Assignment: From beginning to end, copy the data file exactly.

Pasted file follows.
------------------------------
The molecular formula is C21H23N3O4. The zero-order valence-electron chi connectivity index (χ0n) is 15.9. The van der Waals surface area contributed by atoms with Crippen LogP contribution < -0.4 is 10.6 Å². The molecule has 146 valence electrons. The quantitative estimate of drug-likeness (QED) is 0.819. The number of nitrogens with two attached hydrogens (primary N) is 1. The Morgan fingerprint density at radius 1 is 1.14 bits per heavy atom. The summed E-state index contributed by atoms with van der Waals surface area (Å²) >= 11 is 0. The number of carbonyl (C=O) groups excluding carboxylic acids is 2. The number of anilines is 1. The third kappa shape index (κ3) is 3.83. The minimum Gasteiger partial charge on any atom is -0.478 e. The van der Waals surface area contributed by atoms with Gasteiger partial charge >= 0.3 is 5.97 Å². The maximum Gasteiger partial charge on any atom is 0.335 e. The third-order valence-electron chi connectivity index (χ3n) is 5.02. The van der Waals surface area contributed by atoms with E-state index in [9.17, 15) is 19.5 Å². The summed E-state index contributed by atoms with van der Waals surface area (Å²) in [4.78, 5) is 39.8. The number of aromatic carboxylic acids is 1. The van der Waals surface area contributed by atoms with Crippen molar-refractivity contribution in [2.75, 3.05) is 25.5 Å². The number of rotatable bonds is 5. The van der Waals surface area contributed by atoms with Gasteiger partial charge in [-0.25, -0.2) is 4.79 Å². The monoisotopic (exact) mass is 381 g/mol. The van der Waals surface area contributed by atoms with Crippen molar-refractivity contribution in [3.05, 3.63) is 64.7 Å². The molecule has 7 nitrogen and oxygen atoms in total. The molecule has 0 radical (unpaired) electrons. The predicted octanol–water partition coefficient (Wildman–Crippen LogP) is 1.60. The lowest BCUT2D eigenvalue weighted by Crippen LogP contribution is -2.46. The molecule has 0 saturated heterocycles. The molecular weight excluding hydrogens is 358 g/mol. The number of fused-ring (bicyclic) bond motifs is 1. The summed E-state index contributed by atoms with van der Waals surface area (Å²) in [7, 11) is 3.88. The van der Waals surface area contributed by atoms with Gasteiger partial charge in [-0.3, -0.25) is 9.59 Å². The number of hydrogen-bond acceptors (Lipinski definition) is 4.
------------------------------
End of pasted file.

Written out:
The molecular formula is C21H23N3O4. The zero-order valence-electron chi connectivity index (χ0n) is 15.9. The van der Waals surface area contributed by atoms with Crippen LogP contribution < -0.4 is 10.6 Å². The molecule has 146 valence electrons. The quantitative estimate of drug-likeness (QED) is 0.819. The number of nitrogens with two attached hydrogens (primary N) is 1. The Morgan fingerprint density at radius 1 is 1.14 bits per heavy atom. The summed E-state index contributed by atoms with van der Waals surface area (Å²) >= 11 is 0. The number of carbonyl (C=O) groups excluding carboxylic acids is 2. The number of anilines is 1. The third kappa shape index (κ3) is 3.83. The minimum Gasteiger partial charge on any atom is -0.478 e. The van der Waals surface area contributed by atoms with Gasteiger partial charge >= 0.3 is 5.97 Å². The maximum Gasteiger partial charge on any atom is 0.335 e. The third-order valence-electron chi connectivity index (χ3n) is 5.02. The van der Waals surface area contributed by atoms with E-state index in [9.17, 15) is 19.5 Å². The summed E-state index contributed by atoms with van der Waals surface area (Å²) in [4.78, 5) is 39.8. The number of aromatic carboxylic acids is 1. The van der Waals surface area contributed by atoms with Crippen molar-refractivity contribution in [2.75, 3.05) is 25.5 Å². The number of rotatable bonds is 5. The van der Waals surface area contributed by atoms with Gasteiger partial charge in [-0.25, -0.2) is 4.79 Å². The monoisotopic (exact) mass is 381 g/mol. The van der Waals surface area contributed by atoms with Crippen molar-refractivity contribution in [3.05, 3.63) is 64.7 Å². The molecule has 7 nitrogen and oxygen atoms in total. The molecule has 0 radical (unpaired) electrons. The predicted octanol–water partition coefficient (Wildman–Crippen LogP) is 1.60. The lowest BCUT2D eigenvalue weighted by Crippen LogP contribution is -2.46. The molecule has 0 saturated heterocycles. The molecular weight excluding hydrogens is 358 g/mol. The number of fused-ring (bicyclic) bond motifs is 1. The summed E-state index contributed by atoms with van der Waals surface area (Å²) in [7, 11) is 3.88. The van der Waals surface area contributed by atoms with Gasteiger partial charge in [-0.3, -0.25) is 9.59 Å². The number of hydrogen-bond acceptors (Lipinski definition) is 4.